When I first started reading this article, I wasn’t too enthusiastic about podcasts, because, as a visual learning, I always prefer having a visual element accompanying everything. However, the different rationale for using podcasts showed me that this is in fact a vehicle for teaching a very important skill. I agree that presenting information in a compelling way and selling ideas is extremely important, and that knowing others will read their work motivates students to do their best. I like that Coley makes the podcasts meaningful by making them be about course materials; in this way, students' podcasts will be heard by people other than the teacher.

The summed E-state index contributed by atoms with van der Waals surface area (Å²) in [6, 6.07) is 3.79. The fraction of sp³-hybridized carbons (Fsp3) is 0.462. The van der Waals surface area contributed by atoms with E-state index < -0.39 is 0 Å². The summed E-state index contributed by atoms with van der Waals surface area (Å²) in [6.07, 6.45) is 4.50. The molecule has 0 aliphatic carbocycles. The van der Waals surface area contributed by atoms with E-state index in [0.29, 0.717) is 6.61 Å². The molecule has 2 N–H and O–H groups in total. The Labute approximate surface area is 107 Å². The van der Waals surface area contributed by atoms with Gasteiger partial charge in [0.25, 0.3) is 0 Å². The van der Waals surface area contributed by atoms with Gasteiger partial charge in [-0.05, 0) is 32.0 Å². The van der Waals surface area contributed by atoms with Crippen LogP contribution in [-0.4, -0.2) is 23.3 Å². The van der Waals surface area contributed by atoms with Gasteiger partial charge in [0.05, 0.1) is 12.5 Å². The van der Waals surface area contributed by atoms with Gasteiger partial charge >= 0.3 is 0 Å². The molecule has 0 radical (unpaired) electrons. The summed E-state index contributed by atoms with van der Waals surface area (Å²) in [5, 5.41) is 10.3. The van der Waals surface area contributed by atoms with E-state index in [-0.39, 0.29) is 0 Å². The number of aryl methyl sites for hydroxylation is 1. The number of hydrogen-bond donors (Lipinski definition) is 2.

Practically, though, I'm not sure how this would work on a regular basis, since frequently asking students to do this for homework seems like it a lot of work. It might also become a source of anxiety for ESL students conscious about their accents or for those who don't like hearing their own voices. In a second-language class, however, students would be less likely to feel embarrassed since everyone would be speaking in the L2. It would also be a great formative tool since students would be able to hear themselves. Done on a regular basis, it would give a record of how their pronunciation improved over time. When thinking of their listener, however, in an FSL classroom, I'm not sure the podcasts would be as engaging as the ones Coley's class did produced, since it would be hard to add in inquiry and analysis with limited vocabulary. Instead, students could create short segments to teach a vocabulary set with music and memory aids (this would really push students to pay attention to their pronunciation). They could also create short grammar review explanations. However, I still feel that visuals are extremely important to second-language-learning and that discussing ideas via podcasts is much more likely to keep listeners' attention. To modify Coley's practice while still maintaining the distribution of student work, students in a second-language class could create screencasts. I could challenge them to synthesize grammar concepts in an interesting way, using vocal expression accompanied by visuals. If there were a way to save just the audio part of the screencasts, students would still be able to access the material on their audio devices.